Two first-rate additions to the score are "Watch What Happens," which is a good example of a song advancing plot without sacrificing musical quality, and a lovely ballad for Katherine and Jack, "Then I See You Again," which should be more prominently spotlighted. Another effective new song is "The News Is Getting Better", an ear pleasing, jaunty, old fashioned (not quite) ragtime tune for an overly confident Joseph Pulitzer contemplating the extra income he will gain from raising the newspaper price for the newsboys. There is a heavy load of anthems which are carried over from the film score. However, they are really good, rousing music. Given the solid quality of "Carrying the Banner," "The World Will Know," "Seize the Day" and Once and For All" this is unlikely to bother most audiences. The strength with which they advance the story and provide vigorous accompaniment to the robust choreography adds to their intrinsic value. I would also note that they are less bombastic than the anthems that certainly have not hindered the success of Les Miserables.

There is a new song for Medda, "Don't Come a-Knocking", which contains a pointless and inappropriate double entendre. Medda has a song in the film of Newsies, "High Times, Hard Times, which seems stronger and more appropriate.

The 27-member cast performs with élan and precision. Jeremy Jordan delivers a potentially star-making performance as Jack Kelly. Strong of voice, handsome and rugged in appearance, likeably larger than life earnest, and displaying acrobatic dancing chops, Jordan will be seeing teenage girls lining up outside the stage door after each Newsies performance. Jordan gets to sing "Santa Fe" and hits it out of the park.

Kara Lindsay is a vivacious and perky Kathleen Plumber. She is one of only four women in the company. Ben Fankhauser (Davey) and delightful child actor Vincent Agnello (Les) lend strong support as, respectively, the co-leader of the strike and his rambunctious younger brother. John Dossett is a fine and unfussy Joseph Pulitzer and delivers his solo with musical comedy aplomb. The balance of the company, including those in each of the fifteen major featured roles of newsies, play multiple featured and ensemble roles flawlessly. The fifteen newsies constitute an all-male, strong and unusual, show-stopping dance ensemble.

Choreographer Christopher Gattelli here solidifies his movement into the first rank of choreographers for the American musical theatre. His robust and exciting choreography is not only extremely gymnastic, as was the film choreography of Kenny Ortega and Peggy Holmes, but, unlike the film choreography, it contains large amounts of classical ballet movement. There are three formal dance numbers, additional numerous bursts of dance mostly during scene transitions, and a too short, potent dance divertissement between the last scene and the curtain calls. This is show-stopping stuff.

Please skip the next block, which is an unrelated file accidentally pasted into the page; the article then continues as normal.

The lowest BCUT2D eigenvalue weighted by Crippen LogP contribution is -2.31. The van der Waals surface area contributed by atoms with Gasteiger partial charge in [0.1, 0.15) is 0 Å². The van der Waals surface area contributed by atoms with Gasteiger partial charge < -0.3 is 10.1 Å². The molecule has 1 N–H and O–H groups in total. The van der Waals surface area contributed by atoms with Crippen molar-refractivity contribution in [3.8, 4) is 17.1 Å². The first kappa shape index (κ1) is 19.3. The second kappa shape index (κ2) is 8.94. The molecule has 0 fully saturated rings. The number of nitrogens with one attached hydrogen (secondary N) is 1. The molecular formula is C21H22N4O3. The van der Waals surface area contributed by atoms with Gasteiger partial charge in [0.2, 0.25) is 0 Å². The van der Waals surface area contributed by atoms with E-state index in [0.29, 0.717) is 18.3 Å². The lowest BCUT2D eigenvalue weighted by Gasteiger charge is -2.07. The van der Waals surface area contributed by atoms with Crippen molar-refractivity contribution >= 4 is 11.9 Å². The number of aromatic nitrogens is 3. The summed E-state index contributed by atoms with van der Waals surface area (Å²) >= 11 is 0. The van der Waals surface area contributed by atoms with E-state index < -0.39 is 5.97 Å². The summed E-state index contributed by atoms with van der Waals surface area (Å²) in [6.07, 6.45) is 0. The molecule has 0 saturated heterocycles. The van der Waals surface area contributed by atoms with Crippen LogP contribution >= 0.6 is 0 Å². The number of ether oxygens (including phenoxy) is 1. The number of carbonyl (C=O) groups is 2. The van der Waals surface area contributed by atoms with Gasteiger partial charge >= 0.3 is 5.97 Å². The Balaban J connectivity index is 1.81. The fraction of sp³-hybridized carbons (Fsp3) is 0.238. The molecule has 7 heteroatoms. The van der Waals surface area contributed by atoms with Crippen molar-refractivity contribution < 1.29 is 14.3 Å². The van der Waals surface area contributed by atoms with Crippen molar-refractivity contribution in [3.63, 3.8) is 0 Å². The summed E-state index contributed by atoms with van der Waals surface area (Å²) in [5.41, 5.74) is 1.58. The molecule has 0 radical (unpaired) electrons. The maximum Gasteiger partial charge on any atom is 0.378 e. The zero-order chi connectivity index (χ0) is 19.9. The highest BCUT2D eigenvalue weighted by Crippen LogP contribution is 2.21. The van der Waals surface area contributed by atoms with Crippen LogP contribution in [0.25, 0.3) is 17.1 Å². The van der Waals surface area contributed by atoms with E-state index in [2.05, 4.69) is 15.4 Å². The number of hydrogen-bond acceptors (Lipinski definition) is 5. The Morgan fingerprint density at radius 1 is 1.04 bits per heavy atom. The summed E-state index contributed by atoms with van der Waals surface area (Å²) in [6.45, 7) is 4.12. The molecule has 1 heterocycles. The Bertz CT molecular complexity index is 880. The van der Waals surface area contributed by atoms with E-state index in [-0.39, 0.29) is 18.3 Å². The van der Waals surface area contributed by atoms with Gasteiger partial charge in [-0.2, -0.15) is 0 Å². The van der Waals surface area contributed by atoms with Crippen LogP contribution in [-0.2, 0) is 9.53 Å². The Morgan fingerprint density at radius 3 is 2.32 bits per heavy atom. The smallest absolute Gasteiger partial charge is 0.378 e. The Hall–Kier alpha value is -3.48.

There may not be much subtlety in director Jeff Calhoun's full-throttled, emphatic staging, but it brims with youthful enthusiasm and the highest level of polished professionalism. Some quieter scenes would likely benefit from gentler, more contemplative direction. This would also provide the ebb and flow which allows audiences to recharge their batteries for the build to the next big, driving number. Yet, I'm not certain that audiences attuned to high concept, summer action movie sequels would appreciate such an approach.

The enormously complex physical production, and its brilliant and precisely engineered deployment erases the lines between the solid work of set designer Tobin Ost, projection designer Sven Ortel, lighting designer Jeff Croiter and director Calhoun. There are three automated metal trolleys side by side across most of the width of the stage. Each rises to almost the full height of the stage, and is divided into three stories. The trolleys move backward and forward and rotate to various angles independently. Each of the nine sections is equipped with a transparent front screen which is independently lowered to cover its section. One relatively simple configuration finds the center and stage left trolleys brought forward side by side to mid-stage with lowered screens, and a single lush projection of the stately office of Joseph Pulitzer covers the six screens. The actors, the digital projections (which include live action motion picture-like images of details of scenes being played downstage) employ, share and divide the nine areas in a dizzying array of changing patterns which not only change from scene to scene, but within each scene. The staging allows us to view events in differing locations at the same time. This is thrilling 21st century stagecraft that enhances every moment of this production.